METAPOETIC, LOVE, CHILDHOOD, AND TOPOGRAPHICAL AESTHETICS IN THE POETRY OF TAUFIQ RAFAT: AN INTERTEXTUAL STUDY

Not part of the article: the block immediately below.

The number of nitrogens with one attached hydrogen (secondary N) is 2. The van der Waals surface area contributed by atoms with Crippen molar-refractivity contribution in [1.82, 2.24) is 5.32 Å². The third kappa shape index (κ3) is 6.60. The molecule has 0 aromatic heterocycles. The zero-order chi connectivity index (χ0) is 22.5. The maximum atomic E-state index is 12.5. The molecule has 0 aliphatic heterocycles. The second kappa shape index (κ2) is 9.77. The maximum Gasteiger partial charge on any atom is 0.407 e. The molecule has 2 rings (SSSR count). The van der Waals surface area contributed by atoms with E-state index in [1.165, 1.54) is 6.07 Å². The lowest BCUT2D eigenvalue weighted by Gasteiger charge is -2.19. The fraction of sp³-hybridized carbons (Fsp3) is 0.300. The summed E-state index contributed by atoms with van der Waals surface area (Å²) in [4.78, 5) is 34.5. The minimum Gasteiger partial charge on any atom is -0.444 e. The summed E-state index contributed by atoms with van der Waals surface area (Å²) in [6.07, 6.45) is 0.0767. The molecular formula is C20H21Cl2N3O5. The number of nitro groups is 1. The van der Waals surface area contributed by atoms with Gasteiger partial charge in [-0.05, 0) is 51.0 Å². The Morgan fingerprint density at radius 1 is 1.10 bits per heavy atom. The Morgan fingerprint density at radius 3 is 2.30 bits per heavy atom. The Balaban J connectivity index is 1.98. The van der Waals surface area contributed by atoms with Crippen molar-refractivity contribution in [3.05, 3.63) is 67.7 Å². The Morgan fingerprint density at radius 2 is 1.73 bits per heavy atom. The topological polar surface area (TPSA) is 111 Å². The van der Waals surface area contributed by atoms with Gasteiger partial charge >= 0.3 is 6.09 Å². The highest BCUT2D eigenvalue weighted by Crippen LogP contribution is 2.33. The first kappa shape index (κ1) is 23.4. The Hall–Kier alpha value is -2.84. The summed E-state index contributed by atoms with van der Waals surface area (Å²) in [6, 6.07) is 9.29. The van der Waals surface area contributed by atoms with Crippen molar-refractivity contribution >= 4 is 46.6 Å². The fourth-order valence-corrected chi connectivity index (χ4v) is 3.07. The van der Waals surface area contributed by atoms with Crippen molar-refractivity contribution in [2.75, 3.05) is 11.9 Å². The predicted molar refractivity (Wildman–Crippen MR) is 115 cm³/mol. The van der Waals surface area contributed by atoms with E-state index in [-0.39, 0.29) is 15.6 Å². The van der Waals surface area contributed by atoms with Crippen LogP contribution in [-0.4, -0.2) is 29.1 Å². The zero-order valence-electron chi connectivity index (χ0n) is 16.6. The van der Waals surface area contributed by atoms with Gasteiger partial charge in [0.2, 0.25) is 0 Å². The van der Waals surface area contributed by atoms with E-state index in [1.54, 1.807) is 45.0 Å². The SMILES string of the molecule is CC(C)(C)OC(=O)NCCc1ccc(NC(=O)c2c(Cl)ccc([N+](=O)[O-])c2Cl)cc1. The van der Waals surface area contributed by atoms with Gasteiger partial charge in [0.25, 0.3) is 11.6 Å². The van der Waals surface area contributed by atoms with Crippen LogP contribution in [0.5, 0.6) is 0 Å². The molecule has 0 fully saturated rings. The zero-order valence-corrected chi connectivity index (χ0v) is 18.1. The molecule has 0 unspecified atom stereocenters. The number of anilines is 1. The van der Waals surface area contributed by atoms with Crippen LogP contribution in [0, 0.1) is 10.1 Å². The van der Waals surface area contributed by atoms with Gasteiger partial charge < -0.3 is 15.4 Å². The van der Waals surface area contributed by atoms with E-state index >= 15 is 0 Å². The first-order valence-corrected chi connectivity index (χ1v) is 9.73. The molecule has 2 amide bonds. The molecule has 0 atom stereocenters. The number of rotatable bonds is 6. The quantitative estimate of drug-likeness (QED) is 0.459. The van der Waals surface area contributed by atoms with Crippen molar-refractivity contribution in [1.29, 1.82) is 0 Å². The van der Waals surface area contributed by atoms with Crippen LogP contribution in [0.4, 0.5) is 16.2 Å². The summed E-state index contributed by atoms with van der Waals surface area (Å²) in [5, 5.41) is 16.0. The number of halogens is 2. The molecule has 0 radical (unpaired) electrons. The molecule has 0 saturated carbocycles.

Intertextuality, a literary term coined by Julia Kristeva, is the explicit or implicit presence of other texts in the text at hand. Adapting on Maikhail Bakhtin’s concept of language as dialogic, Kristeva asserts that the literary texts are not personal or isolated constructions rather they are the contributors in the pre-existent literary traditions which are always in the process of progress. The meaning making of any text, hence, is made through its intertextual links with other texts of the literary tradition instead of autobiographical or textual approach. Four major types of intertextuality are used as framework in this paper. Macro intertextuality is the explicit reference, micro the implicit reference, write back the reaction to the mainstream tradition, and theory of quotation the borrowing of other’s quotation sans quotation marks from other texts. Taufiq Rafat’s poetry is not the expression of an isolated soul rather it is the combination of all the European, Indian, and American readings he had. However, this paper attempts to explore the aforementioned types of intertextuality in Taufiq Rafat’s four selected poems from his anthologies Arrival of the Monsoon: Collected Poems (1947-78) and Half Moon: Poems (1979-83) with British counter parts. The selected four poems – Bird from Porlock, The Time to Love, At the Service Station, and the Positive Region – belong to four traditions of poetry, i. e., metapoetry, love poetry, childhood poetry, and topographical poetry respectively.